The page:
Just one look at A House in the Woods by William Reue and you know this is not your average piece of architecture. Located in the Hudson Valley on a densely forested 8.5-acre lot at the base of the Shawangunk Mountains, the 4,800-square-foot, LEED-certified home was realized through the owner’s request for “an artful home that responded to her values of order, beauty, and environmental stewardship.” Reue arrived at this goal by using bold, locally-sourced materials to create a seamless transition between the built structure and its surrounding landscape.
To come up with the concept for this house, William Reue studied the relationship between two opposing geometries–the long, sculptural wall clad in Cor-Ten weathering steel and the bulky stratified bluestone that was made to look like it’s emerging from the boulder-heavy earth. The boldness of the materials shines through as the structure’s geometry is purposefully uncomplicated.
Visitors to the home are led up to the entrance through a series of Norway spruces. They then enter a simple entry court, carved out of the imposing, curved Cor-Ten wall that amplifies the sounds of the stream that runs parallel to the house.
The interior spaces are arranged according to the Cor-Ten wall, which acts as the spine of the house. The minimalist design takes on a new feeling with each season, as the rooms are oriented toward the oversized windows and stunning views. Dark, warm woods are juxtaposed with sleek white walls, and the neutral color palette accented by pops of orange takes inspiration from the landscape.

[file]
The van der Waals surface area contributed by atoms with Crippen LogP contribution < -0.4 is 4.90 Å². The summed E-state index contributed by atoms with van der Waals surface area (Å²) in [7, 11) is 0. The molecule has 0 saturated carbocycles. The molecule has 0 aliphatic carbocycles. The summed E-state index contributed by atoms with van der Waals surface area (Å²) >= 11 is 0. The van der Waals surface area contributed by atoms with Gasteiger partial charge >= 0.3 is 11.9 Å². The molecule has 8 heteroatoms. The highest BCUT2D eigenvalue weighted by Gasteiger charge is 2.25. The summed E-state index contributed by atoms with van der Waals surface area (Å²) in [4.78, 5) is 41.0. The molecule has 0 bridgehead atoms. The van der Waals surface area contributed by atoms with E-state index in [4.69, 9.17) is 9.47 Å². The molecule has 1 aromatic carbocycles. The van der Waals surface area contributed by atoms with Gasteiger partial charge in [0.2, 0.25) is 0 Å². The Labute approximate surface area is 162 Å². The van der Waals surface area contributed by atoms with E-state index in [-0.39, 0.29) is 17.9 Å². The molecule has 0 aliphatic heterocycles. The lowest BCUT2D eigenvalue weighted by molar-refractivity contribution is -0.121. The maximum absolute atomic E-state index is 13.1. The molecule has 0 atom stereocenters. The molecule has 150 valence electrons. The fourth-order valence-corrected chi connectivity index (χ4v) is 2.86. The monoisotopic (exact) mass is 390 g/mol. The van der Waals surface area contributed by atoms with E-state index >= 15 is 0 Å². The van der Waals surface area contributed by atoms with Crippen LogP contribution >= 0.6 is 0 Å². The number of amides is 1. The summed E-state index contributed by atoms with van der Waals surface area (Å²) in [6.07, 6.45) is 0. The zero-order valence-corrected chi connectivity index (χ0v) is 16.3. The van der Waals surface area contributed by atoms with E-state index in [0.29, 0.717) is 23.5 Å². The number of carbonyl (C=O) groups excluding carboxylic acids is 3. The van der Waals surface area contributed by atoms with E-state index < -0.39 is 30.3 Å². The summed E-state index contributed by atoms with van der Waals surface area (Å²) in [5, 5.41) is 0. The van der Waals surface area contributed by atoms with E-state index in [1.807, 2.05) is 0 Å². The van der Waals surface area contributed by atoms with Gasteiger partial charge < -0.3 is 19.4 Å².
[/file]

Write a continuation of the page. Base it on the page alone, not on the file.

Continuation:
In addition to its beautiful design, A House in the Woods is over 55 percent more energy efficient than a traditional new home. Its high-performance thermal envelope is made of 14-inch-thick structural insulated panels and quadruple-pane windows constructed with FSC-certified wood. It also features a geothermal heating system, energy recovery ventilator (ERV), rainwater harvesting system and many other sustainable building technologies that led to its LEED Silver designation. To see more work from William Reue, visit his firm’s website here.
Photos via William Reue